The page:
BACKGROUND The most frequent indications for tooth extractions, generally performed by general dental practitioners, are dental caries and periodontal infections. Systemic antibiotics may be prescribed to patients undergoing extractions to prevent complications due to infection. This is an update of a review first published in 2012. OBJECTIVES To determine the effect of systemic antibiotic prophylaxis on the prevention of infectious complications following tooth extractions. SEARCH METHODS Cochrane Oral Health’s Information Specialist searched the following databases: Cochrane Oral Health Trials Register (to 16 April 2020), the Cochrane Central Register of Controlled Trials (CENTRAL) (the Cochrane Library, 2020, Issue 3), MEDLINE Ovid (1946 to 16 April 2020), Embase Ovid (1980 to 16 April 2020), and LILACS (1982 to 16 April 2020). The US National Institutes of Health Trials Registry (ClinicalTrials.gov) and the World Health Organization International Clinical Trials Registry Platform were searched for ongoing trials. No restrictions were placed on the language or date of publication when searching the electronic da tabases. SELECTION CRITERIA We included randomised, double-blind, placebo-controlled trials of systemic antibiotic prophylaxis in patients undergoing tooth extraction(s) for any indication. DATA COLLECTION AND ANALYSIS At least two review authors independently performed data extraction and “risk of bias” assessment for the included studies. We contacted trial authors for further details where these were unclear. For dichotomous outcomes, we calculated risk ratios (RR) and 95% confidence intervals (CI) us ing random-effects models. For continuous outcomes, we used mean differences (MD) with 95% CI using random-effects models. We examined potential sources of heterogeneity. We assessed the certainty of the body of evidence for key outcomes as high, moderate, low, or very low, using the GRADE approach. MAIN RESULTS We included 23 trials that randomised approximately 3206 participants (2583 analysed) to prophylactic antibiotics or placebo. Although general dentists perform dental extractions because of se vere dental caries or periodontal infection, only one of the trials evaluated the role of antibiotic prophylaxis in groups of patients affected by those clinical conditions. We assessed 16 trials as being at high risk of bias, three at low risk, and four as unclear. Compared to placebo, antibiotics may reduce the risk of postsurgical infectious complications in patients undergoing third molar extractions by approximately 66%, which means that 19 people need to be treated with antibiotics to prevent one infection following extraction of impacted wisdom teeth. Antibiotics may also reduce the risk of dry socket by 34%, which means that 46 people need to take antibiotics to prevent one case of dry socket following extraction of impacted wisdom teeth. The evidence for our other out comes is uncertain: pain, fever and adverse effects, which were mild and transient. We found no clear evidence that the timing of antibiotic administration (pre-operative, post-operative, or both) was important. The included studies enrolled a subset of patients undergoing dental extractions, that is healthy people who had surgical extraction of third molars. Consequently, the results of this review may not be generalisable to all people undergoing tooth extractions. AUTHORS’ CONCLUSIONS The vast majority (21 out of 23) of the trials included in this review included only healthy patients un dergoing extraction of impacted third molars, often performed by oral surgeons. None of the studies evaluated tooth extraction in immunocompromised patients. We found low-certainty evidence that prophylactic antibiotics may reduce the risk of infection and dry socket following third molar extraction when compared to placebo, and very low-certainty evidence of no increase in the risk of adverse effects. On average, treating 19 healthy patients with prophylactic antibiotics may stop one person from getting an infection. It is unclear whether the evidence in this review is generalisable to patients with concomitant illnesses or patients at a higher risk of infection. Due to the increasing prevalence of bacteria that are resistant to antibiotic treatment, clinicians should evaluate if and when to prescribe prophylactic antibiotic therapy before a dental extraction for each patient on the basis of the patient’s clinical conditions (healthy or affected by systemic pathology) and level of risk from infective complications. Immunocompromised patients, in particular, need an individualised approach in consultation with their treating medical specialist.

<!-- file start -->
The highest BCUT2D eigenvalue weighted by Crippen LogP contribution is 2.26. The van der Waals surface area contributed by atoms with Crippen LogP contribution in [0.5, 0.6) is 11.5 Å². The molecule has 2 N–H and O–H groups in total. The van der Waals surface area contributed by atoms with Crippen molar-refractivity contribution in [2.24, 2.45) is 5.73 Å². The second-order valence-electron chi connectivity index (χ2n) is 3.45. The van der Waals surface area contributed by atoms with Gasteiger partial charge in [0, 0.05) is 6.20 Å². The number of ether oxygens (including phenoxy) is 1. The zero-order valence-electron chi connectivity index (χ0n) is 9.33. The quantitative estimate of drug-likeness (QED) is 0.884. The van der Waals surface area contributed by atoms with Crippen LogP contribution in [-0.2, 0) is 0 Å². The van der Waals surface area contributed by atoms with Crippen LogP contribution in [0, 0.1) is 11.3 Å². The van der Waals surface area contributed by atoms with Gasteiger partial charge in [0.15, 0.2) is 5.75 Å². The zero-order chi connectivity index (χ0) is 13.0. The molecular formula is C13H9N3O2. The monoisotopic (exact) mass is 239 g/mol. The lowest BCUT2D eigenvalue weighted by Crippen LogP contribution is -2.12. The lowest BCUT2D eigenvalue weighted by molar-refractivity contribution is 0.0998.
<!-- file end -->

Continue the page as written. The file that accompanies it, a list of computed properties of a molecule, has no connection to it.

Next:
Il ruolo degli antibiotici nel prevenire complicazioni a seguito di estrazioni dentali: Una revisione cochrane / G. Lodi, L. Azzi, E.M. Varoni, M. Pentenero, M. Del Fabbro, A. Carrassi, A. Sardella, M. Manfredi. - In: DENTAL CADMOS. - ISSN 0011-8524. - 89:6(2021), pp. 416-427. [10.19256/d.cadmos.06.2021.04]